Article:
If it had have been an auto, I probably would have cried tears of boredom but fortunately there were three pedals to prod and stamp. I'd previously sampled this combination of 1.4 turbo and 6 speed manual under the Cruze CD sedan, so my expectations were realistic and I knew I would have to work for a smile.
It didn't take long to realise that the Astra didn't drive like the JH Series II Cruze CD (yes the Australian made one). It had a much more relaxed gait with the body control and bump absorption showing a preference for compliance rather than control. It wasn't soft and floppy by any stretch, but the CD Cruze had a lot of spunk when you were committed to a cause. The Astra, I guess represents the Opel brand, just as the locally tuned Cruze represents the Holden brand. It was an equivalent product according to my preferences but was priced precisely midway between the Cruze and a Golf.... with another 8 or so other competitors.
The Astra hatch never really had anything outstanding to differentiate itself, nor justify a premium.
Blame it on the Bosses Nova
So why are we here? Why are we talking about the Astra? Well in case you missed the rumours, Opel sourced cars are coming back to Australia and this time (again) they are wearing the Lion and Stone. One of the big issues with the Astra, Insignia and Corsa is that they were at the END of their life cycles. The Insignia, for example, was Europe's car of the year.... in 2009. Now, the Opel blitz, for those whom noticed it, stands for nice but slightly outdated cars priced according to how good they were 4 years ago.
What's even more of a shame is the spanking new Zafira, which made it's return in numbers only, is now languishing under the wrong brand. Is that important? Well I guess it all depends on what value you place against a brand. Now that brands now outsource much of their components, including engines, gearboxes and in some cases whole vehicles, what does it matter if an Opel is arriving under the Holden badge? All Opels are serviced at Holden dealers anyway.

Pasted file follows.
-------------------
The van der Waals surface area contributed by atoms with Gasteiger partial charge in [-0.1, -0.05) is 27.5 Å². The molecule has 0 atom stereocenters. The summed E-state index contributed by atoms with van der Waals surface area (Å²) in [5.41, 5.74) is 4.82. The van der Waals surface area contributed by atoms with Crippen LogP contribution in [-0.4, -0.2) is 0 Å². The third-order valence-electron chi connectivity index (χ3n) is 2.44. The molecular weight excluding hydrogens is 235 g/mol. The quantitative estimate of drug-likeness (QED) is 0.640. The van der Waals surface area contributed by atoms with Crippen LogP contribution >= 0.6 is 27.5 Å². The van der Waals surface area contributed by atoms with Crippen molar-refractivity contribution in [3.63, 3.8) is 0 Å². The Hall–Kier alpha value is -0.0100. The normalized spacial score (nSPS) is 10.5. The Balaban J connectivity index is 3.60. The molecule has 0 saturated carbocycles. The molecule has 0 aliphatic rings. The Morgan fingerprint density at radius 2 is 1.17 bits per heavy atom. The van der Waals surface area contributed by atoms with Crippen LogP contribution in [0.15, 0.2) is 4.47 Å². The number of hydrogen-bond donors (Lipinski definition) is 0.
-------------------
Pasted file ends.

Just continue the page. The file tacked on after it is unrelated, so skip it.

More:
A brand is the personification of a set of expectations. A brand only needs to ensure that the execution and tuning of this assembly of outsourced components is in keeping with their customers expectations.
Per Ardua ad Astra
Through adversity to the Stars
There is much to be said about the GLOBAL upheaval of General Motors over the last 2 years, particularly in reference to Holden in Australia, Chevrolet in Europe and Opel in general but I'm going to give it miss for the moment (let's stay on track). Just let it be known that if General Motors are going to keep shifting re-badges around the globe (and I think they should), they need to remember to let each brand meet the expectations of their market.
Likewise, the selection of those products should consider the market environment as a priority over global market presence. Sending old stuff to tough markets just does your brand damage. Any press is only good press if you're a washed up teeny bopper singer with a shaved head.
Just send us your stars, like say.... the Cascada and the GTC..... and maybe just 1 more OPC Insignia just for me.
GMI Drives: Opel Astra GTC
GMI Drives: OPC Insignia
GMI Astra Gallery